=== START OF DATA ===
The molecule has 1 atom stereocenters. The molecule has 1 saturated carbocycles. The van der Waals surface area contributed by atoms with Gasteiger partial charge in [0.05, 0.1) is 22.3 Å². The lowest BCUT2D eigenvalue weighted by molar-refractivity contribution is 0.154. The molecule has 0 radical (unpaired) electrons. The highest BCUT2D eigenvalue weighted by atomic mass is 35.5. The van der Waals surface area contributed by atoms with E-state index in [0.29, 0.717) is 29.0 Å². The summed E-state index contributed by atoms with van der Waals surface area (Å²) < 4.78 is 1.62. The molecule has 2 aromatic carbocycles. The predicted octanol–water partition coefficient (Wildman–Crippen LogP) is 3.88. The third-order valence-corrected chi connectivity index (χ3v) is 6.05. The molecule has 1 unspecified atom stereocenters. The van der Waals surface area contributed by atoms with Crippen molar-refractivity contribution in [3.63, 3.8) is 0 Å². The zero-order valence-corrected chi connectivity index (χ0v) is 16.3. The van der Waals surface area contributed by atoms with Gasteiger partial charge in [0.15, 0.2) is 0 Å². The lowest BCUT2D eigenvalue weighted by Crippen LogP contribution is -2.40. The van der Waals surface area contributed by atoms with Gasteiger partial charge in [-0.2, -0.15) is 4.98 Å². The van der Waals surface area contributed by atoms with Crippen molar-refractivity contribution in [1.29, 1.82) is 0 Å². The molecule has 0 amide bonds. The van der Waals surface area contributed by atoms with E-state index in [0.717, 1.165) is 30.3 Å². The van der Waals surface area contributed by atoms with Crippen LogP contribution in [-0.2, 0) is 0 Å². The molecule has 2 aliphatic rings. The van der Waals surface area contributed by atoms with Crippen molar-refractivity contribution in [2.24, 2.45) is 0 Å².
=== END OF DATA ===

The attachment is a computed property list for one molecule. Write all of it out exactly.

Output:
The molecule has 1 atom stereocenters. The molecule has 1 saturated carbocycles. The van der Waals surface area contributed by atoms with Gasteiger partial charge in [0.05, 0.1) is 22.3 Å². The lowest BCUT2D eigenvalue weighted by molar-refractivity contribution is 0.154. The molecule has 0 radical (unpaired) electrons. The highest BCUT2D eigenvalue weighted by atomic mass is 35.5. The van der Waals surface area contributed by atoms with E-state index in [0.29, 0.717) is 29.0 Å². The summed E-state index contributed by atoms with van der Waals surface area (Å²) < 4.78 is 1.62. The molecule has 2 aromatic carbocycles. The predicted octanol–water partition coefficient (Wildman–Crippen LogP) is 3.88. The third-order valence-corrected chi connectivity index (χ3v) is 6.05. The molecule has 1 unspecified atom stereocenters. The van der Waals surface area contributed by atoms with Crippen molar-refractivity contribution in [3.63, 3.8) is 0 Å². The zero-order valence-corrected chi connectivity index (χ0v) is 16.3. The van der Waals surface area contributed by atoms with Gasteiger partial charge in [0.15, 0.2) is 0 Å². The lowest BCUT2D eigenvalue weighted by Crippen LogP contribution is -2.40. The van der Waals surface area contributed by atoms with Gasteiger partial charge in [-0.2, -0.15) is 4.98 Å². The van der Waals surface area contributed by atoms with Crippen molar-refractivity contribution in [1.29, 1.82) is 0 Å². The molecule has 0 amide bonds. The van der Waals surface area contributed by atoms with E-state index in [0.717, 1.165) is 30.3 Å². The van der Waals surface area contributed by atoms with Crippen LogP contribution in [-0.2, 0) is 0 Å². The molecule has 2 aliphatic rings. The van der Waals surface area contributed by atoms with Crippen molar-refractivity contribution in [2.24, 2.45) is 0 Å².